People need to know attacker's crime if he returns
THE victim of a rape at Lawrence and her family want to alert people to the truth about her attacker if he returns to the community at the end of his jail sentence.
On November 15 a District Court jury in Grafton found Geoffrey Raymond Collins, 43, of Lawrence, guilty of two counts of sexual intercourse without consent. The attack occurred in Lawrence on September 27, 2012.
The victim's mother said the nature of the attacks was distressing, as they occurred when her daughter was staying with a friend, where she thought she would be safe.
"He's such a meek and mild looking fellow, but when he gets behind closed doors, he's an animal," she said.
The family praised the efforts of police throughout the investigation and trial, particularly Detective Senior Constable Matt Sippel.
"Matt was really good with us right through it all," the victim's mother said.
"During the trial he came in every day, even on his day off, and was supportive of (her). She had a pretty tough time through the trial and it was good of Matt to be so supportive."
Snr Const Sippel praised the victim for her strength in reporting the attack so quickly and said this was a great help in the investigation and conviction.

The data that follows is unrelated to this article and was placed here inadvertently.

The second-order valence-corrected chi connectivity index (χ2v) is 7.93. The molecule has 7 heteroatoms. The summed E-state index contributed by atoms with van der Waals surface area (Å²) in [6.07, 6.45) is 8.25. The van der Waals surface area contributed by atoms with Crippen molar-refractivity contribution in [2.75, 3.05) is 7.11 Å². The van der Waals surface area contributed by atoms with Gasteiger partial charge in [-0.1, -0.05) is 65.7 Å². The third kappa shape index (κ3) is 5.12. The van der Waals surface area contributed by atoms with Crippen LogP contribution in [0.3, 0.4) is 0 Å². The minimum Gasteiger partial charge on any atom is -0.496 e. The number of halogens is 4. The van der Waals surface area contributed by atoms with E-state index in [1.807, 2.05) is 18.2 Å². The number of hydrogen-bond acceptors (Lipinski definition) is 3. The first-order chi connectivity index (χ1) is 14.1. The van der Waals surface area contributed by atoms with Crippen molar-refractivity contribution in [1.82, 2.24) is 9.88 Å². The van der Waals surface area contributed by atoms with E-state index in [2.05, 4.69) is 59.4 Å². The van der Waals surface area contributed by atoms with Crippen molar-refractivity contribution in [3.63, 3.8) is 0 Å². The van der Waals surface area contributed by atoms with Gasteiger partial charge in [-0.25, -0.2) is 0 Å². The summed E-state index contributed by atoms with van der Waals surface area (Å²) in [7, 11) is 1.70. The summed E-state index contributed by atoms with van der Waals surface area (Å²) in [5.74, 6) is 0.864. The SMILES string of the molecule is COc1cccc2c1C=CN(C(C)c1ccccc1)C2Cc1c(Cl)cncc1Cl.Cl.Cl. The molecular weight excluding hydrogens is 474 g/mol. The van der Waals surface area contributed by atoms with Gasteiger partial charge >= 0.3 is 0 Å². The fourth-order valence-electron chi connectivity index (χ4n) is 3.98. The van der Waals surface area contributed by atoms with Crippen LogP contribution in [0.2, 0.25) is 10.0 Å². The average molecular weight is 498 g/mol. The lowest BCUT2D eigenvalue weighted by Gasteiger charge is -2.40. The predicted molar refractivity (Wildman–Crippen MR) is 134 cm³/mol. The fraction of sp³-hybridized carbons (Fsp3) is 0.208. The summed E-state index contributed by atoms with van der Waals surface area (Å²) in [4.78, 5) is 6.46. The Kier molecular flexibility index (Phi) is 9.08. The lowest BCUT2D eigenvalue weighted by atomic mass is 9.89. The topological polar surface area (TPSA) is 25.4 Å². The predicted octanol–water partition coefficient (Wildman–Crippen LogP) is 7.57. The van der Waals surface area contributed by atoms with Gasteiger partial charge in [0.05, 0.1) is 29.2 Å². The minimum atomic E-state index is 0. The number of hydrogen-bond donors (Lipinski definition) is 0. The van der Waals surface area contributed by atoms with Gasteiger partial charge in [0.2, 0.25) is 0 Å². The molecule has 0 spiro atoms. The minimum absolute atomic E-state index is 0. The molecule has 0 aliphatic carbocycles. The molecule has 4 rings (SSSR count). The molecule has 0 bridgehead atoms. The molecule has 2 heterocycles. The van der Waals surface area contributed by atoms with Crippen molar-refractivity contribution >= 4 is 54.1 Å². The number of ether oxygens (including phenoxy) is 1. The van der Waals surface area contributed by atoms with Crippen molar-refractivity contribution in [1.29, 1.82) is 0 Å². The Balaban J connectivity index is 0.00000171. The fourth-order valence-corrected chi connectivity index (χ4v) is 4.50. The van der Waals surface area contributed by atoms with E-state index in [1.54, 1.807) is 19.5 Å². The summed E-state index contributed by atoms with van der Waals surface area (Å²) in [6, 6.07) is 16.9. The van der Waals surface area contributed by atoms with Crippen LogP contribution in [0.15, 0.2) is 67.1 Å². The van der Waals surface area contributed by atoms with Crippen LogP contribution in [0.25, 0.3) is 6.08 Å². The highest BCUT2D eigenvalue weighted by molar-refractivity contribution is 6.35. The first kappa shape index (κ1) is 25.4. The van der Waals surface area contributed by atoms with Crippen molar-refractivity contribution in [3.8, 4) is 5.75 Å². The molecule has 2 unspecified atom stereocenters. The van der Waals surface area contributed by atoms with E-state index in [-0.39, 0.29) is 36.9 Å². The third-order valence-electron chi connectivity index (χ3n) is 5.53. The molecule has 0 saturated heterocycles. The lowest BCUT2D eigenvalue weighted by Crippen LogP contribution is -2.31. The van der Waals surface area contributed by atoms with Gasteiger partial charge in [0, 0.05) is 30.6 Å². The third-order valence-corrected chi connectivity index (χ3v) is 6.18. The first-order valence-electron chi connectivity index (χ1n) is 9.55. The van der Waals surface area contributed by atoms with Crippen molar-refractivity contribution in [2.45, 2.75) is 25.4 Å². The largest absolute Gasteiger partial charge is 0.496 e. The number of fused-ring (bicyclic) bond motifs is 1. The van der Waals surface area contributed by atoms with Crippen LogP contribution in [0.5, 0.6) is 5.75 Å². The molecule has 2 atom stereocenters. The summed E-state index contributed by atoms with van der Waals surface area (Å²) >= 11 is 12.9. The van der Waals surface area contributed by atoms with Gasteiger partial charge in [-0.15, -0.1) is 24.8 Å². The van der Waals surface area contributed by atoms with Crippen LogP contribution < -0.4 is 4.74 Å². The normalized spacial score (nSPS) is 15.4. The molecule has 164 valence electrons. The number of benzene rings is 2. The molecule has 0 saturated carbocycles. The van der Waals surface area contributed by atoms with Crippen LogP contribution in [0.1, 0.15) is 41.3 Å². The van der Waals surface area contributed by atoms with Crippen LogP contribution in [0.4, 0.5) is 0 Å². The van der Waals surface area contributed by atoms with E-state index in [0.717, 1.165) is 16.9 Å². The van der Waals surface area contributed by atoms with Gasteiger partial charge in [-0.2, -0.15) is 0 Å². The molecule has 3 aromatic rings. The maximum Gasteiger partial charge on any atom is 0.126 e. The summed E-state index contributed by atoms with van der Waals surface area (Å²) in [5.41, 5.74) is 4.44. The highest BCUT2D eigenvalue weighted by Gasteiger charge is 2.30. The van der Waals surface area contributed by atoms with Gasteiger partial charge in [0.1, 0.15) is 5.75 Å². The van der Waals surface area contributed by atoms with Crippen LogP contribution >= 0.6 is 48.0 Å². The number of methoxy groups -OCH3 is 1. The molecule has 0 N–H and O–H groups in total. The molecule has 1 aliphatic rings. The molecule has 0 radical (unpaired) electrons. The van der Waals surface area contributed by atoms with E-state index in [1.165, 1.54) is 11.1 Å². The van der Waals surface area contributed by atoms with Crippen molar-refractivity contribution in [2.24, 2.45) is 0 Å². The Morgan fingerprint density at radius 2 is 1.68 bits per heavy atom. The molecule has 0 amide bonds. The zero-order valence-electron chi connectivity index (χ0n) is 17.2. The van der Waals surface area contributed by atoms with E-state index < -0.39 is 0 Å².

"It enabled the collection of forensic evidence and establishing a crime scene while the evidence was new," he said.
"This was important in a case where the attacker was known to the victim and consent could be an issue."
On the first count Judge Wells sentenced Collins to two years in jail, expiring on January 14, 2015, with a non-parole period of 18 months. On the second count Collins was sentenced to three years' jail expiring on January 14, 2016, with a non-parole period of two years, three months. He will be eligible for release on April 14, 2015.
In addition to his jail sentence, the court ordered Collins to participate in drug, alcohol and anger management counselling when released from prison.
In many cases revealing the identity of the perpetrator of a sex crime can lead to people being able to identify the victim, which the court forbids. The victim and family can override this ban by giving permission for the convicted person's name to be published. The victim in this case has given The Daily Examiner written permission to publish the convicted person's name.